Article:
Q From Andrew: Too much Top Gear [a BBC television series on motoring] makes my mind wander. I was wondering about the origin of the word rozzers for the police, which is the one the presenters always use and which I’ve not heard elsewhere. Any thoughts?
A Off the top of my head, I would have said that rozzer is rather out of fashion as a British slang term for the police and that the Top Gear use of it was affected. But I find that rozzer does still have quite a wide currency, at least in newspapers, mostly in a mildly deprecatory way:
The rozzers will lose money if they fail their fitness tests — a drop in salary of £3,000 a year has been suggested.
Sunday Times, 18 Mar. 2012.
It may be best known outside the UK in the sentence “It’s crackers to slip a rozzer the dropsy in snide.” Thereby hangs a tale. Many people came across it as a nonsense phrase in Mad magazine in the 1950s. It has since become something of an online catchphrase. The source is the British writer Margery Allingham, in her detective novel of 1938, The Fashion in Shrouds. The line may be translated as “It’s foolish to bribe a policeman with counterfeit money”, a sentiment as true today as it was then. All the significant words in the sentence were British slang of the period: crackers derives from cracked, in the sense of a damaged brain; dropsy is from drop, as in drop a bribe; snide is originally US slang from the 1850s for fake money, which may be from the German verbs schneiden, to cut, or aufschneiden, which can mean to boast, brag or show off (the standard modern English sense of snide, slyly mocking, derives from the slang term).
The current UK youth favourite term for the police is The Feds, though filth, pigs and others are still current. Older ones include coppers, the Bill, Woodentops (from a 1950s children’s TV programme), Plods and the Northern English scuffers. Slang terms for police go back a long way, at least to Shakespeare’s bluebottles, from the colour of watchmen’s uniforms. Peeler derives from the name of the founder of the Metropolitan Police in 1828, Sir Robert Peel (as does bobby). From the middle of the nineteenth century, esclop was in fashion, this being back slang for police, though it was usually pronounced (and often spelled) as slop.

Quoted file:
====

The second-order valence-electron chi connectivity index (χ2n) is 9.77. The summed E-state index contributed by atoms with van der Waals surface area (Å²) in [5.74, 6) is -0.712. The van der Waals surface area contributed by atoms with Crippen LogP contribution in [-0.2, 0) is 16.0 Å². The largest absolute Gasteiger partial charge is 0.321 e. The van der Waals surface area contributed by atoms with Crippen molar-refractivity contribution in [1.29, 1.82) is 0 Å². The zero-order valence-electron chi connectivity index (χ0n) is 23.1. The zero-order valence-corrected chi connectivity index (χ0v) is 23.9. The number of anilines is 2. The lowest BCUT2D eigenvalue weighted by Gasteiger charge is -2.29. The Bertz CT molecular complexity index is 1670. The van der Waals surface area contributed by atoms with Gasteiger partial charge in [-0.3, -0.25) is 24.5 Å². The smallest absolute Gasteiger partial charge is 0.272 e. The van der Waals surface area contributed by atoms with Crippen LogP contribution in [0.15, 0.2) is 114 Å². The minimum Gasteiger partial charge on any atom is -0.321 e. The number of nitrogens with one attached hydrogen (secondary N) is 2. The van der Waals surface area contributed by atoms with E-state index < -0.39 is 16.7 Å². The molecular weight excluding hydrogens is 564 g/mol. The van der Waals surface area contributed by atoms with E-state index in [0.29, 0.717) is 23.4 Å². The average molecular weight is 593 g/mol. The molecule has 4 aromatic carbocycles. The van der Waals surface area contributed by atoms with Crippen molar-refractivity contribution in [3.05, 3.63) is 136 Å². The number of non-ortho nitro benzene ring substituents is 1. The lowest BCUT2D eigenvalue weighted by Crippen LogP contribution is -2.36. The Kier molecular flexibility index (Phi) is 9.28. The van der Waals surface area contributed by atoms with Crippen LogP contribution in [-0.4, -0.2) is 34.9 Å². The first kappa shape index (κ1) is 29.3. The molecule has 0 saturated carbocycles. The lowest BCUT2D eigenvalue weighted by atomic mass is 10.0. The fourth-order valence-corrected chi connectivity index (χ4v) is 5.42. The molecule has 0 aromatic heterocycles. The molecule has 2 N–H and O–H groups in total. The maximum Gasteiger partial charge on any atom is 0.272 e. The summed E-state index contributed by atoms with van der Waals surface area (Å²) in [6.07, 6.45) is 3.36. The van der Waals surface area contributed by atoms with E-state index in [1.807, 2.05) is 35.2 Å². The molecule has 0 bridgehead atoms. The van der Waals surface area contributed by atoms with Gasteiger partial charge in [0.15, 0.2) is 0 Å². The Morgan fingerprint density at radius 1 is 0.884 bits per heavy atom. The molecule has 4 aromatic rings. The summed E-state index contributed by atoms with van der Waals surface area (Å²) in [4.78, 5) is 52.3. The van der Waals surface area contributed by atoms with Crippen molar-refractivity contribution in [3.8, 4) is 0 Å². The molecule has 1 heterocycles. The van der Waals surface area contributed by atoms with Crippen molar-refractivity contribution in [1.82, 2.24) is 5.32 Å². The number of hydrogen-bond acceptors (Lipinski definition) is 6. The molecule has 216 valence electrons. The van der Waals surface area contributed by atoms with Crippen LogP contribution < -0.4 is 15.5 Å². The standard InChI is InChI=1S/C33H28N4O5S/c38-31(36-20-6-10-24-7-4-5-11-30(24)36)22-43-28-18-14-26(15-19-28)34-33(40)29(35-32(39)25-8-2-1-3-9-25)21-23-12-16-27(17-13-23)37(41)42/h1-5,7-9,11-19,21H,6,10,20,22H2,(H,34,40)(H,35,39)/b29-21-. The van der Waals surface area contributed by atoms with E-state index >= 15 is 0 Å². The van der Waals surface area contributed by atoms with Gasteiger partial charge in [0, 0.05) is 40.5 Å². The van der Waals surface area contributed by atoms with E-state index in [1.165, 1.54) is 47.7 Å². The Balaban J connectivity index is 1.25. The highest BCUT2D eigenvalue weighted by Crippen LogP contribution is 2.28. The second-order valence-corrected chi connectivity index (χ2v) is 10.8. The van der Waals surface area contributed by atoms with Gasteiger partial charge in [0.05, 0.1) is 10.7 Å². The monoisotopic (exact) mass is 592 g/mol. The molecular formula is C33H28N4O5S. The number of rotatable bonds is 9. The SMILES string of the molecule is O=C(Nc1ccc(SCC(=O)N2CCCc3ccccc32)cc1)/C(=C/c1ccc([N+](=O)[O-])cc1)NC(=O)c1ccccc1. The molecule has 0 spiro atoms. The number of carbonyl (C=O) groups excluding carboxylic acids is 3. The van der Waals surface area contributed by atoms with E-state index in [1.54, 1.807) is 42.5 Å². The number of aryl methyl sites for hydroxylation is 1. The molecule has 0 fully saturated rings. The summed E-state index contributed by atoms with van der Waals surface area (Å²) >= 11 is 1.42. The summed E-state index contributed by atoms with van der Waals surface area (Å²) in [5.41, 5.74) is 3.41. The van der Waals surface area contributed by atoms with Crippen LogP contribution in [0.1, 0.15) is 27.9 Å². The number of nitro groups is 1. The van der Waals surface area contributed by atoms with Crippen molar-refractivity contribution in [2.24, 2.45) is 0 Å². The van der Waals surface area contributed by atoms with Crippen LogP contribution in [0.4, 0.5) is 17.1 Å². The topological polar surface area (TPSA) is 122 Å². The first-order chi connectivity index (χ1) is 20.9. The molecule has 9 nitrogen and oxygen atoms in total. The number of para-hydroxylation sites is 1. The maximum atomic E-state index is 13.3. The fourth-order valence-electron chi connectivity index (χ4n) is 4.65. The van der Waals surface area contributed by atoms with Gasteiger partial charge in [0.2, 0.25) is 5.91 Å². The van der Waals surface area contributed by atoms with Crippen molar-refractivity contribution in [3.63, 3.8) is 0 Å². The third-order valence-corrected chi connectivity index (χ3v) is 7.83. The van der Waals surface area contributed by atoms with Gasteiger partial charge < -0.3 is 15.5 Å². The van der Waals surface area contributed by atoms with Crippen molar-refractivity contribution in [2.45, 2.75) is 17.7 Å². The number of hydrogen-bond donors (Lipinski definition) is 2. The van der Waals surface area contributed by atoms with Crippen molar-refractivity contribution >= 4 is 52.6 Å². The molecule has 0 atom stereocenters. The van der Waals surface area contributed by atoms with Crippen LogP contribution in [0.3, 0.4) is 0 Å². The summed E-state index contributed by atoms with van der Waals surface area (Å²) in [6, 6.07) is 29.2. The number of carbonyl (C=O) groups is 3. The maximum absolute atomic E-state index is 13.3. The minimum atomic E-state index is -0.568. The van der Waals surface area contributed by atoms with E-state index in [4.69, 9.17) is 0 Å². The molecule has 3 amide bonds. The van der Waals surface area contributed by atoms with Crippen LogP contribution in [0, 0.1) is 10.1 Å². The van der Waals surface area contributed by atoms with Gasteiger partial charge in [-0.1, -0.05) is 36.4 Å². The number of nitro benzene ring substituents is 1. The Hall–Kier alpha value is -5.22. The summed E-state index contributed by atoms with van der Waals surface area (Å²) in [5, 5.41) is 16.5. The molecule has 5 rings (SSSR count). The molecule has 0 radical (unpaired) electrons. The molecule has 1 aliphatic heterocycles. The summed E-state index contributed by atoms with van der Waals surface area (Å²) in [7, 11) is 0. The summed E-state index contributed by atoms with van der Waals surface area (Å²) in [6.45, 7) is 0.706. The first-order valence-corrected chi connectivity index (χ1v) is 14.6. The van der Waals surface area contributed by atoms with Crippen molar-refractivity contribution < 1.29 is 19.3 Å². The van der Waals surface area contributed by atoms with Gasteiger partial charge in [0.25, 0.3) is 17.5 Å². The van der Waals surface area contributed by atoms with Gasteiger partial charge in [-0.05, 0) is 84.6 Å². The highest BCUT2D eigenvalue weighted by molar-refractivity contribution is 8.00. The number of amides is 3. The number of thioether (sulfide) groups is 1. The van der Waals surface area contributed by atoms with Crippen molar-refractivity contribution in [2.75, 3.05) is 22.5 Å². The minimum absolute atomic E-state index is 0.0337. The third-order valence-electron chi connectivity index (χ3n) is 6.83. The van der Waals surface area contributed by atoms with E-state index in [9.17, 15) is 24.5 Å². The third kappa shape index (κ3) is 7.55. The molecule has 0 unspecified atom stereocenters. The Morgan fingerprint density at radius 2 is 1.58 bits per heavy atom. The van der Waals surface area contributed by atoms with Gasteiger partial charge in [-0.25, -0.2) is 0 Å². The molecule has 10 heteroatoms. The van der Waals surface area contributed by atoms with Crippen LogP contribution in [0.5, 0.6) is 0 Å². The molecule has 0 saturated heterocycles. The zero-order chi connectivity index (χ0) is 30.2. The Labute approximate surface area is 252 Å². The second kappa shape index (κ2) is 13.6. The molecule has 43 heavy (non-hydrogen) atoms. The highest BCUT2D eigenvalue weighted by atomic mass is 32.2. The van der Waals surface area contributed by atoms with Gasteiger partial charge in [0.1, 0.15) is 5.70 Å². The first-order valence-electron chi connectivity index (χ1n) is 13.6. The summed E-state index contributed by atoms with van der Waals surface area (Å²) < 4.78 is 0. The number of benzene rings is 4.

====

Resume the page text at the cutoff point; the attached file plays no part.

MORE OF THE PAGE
Rozzer is easily the most mysterious of the set and one of the oldest still in use — it began to be recorded in the late 1880s. This is the earliest that the Oxford English Dictionary knows of:
Up walks a rozzer and buckles me tight.
Sporting Times, 26 May 1888.
An early suggestion held it was a variation on Robert, again from Sir Robert Peel. Others have unsatisfactorily found a connection to French criminal slang for a policeman, roussin or rousse, literally a redhead (from roux), considered to be a despised or marginalised individual. A common supposition is that it comes from Hebrew khazeer or Yiddish chazer, a pig, but this is almost certainly a guess derived from the 1960s slang term. Yet another candidate is the Romany ruzalō, strong. Some point to roosher, contemporary with rozzer, which is listed in Farmer and Henley’s Slang and its Analogues of 1903, but that merely transfers the problem to another word of which we know nothing.
None of these have any direct evidence to support them. Once again, it’s “origin unknown”, I’m afraid.
Search World Wide Words
Recently added or updated
Joe Soap; Fair to middling; Nimrod; Isabelline; No soap; Umquhile; Steal one’s thunder; Katy bar the door; Simoleon; Dope; Lord love a duck; Yarely; Upset the apple cart; Snooter; Fard; By hook or by crook; Polish off; Loggerhead; Lame duck; But and ben; Logomaniac; Type louse; Corium; Lie Doggo; Fewmet; Dingbat; Kibosh; Caucus; Oryzivorous.
Support World Wide Words!
Donate via PayPal. Select your currency from the list and click Donate.